1. Age of fluidity

Growing up in a world of change, fluidity is second nature for Generation Z consumers. They reject rigid categorisations around gender identity, sexual orientation, age and even race. For example, Jaden Smith models women’s clothes, and there are stories about teens and tweens making hundreds of thousands of dollars a year from online businesses.

  1. A platform to speak out

Empowered, educated and with a strong self-belief, Generation Z consumers are used to sharing their opinions and understand their power to influence the world to their emotional or functional benefit. Just look at how they are changing the country through social media-driven campaigns such as #feesmustfall and #datamustfall.

Generation Z’s outlook on life

There are many ways that South Africa’s Generation Z resembles the demographic in other markets, but one difference is that young South Africans are deeply worried about crime and lawlessness.

Seventy percent said that they are always concerned about their safety and security, which is not out of line with South Africans of all ages (72%).

Reflecting a trend in other parts of the world, Generation Z in South Africa attaches a high value to success, pleasure and individuality. Unlike Generation X – which is bound by duty and seeks social status through hard work – Generation Z wants to succeed through being enterprising.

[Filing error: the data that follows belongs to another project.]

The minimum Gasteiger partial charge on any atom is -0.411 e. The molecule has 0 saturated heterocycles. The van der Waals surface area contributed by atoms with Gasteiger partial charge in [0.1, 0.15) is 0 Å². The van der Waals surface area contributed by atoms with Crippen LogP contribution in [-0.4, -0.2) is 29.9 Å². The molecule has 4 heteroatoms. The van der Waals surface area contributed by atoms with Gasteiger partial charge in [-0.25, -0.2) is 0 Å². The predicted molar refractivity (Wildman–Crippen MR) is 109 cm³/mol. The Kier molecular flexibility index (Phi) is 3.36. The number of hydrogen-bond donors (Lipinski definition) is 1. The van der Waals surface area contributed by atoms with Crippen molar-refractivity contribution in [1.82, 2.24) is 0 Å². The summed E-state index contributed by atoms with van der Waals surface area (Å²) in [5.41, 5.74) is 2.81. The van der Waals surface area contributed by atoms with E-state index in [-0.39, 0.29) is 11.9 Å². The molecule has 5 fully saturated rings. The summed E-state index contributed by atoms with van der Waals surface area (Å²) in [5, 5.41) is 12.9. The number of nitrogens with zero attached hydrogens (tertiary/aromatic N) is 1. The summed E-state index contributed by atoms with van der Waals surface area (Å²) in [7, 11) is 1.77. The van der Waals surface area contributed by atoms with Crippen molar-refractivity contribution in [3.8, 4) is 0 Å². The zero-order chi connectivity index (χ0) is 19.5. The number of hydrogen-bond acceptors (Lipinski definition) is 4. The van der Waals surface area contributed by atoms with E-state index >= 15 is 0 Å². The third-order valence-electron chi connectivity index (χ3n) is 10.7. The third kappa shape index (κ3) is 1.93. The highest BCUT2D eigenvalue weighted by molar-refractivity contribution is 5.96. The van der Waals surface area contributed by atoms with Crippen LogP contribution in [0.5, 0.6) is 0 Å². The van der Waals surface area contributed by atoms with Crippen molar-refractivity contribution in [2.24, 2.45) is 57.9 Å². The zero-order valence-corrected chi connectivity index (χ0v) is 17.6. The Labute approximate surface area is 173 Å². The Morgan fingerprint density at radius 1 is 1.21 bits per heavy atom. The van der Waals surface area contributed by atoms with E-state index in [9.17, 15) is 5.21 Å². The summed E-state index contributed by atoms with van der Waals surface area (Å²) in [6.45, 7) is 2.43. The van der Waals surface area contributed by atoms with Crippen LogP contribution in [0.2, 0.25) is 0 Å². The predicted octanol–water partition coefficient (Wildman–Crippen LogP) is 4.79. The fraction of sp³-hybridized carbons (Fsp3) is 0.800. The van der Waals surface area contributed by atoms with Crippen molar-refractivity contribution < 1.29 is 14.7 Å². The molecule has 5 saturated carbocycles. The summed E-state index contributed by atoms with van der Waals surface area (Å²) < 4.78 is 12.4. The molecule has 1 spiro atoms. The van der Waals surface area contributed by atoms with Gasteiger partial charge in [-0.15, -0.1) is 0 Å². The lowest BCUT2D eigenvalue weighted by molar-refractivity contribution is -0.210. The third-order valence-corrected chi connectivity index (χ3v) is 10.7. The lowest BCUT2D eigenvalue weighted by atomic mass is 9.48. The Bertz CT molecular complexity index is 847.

Generation Z’s confidence, self-esteem, acceptance of change and individualism mean it doesn’t aspire to perfection, or expect it from others. However, under-21s have high expectations when it comes to instant gratification. They want products, services and entertainment to be available and accessible when they need them – anytime, any location, and on any device. They also enjoy curating the perfect experience for social media, whether they’re shopping, eating out or on holiday.

Generation Z to usher in the next shopping revolution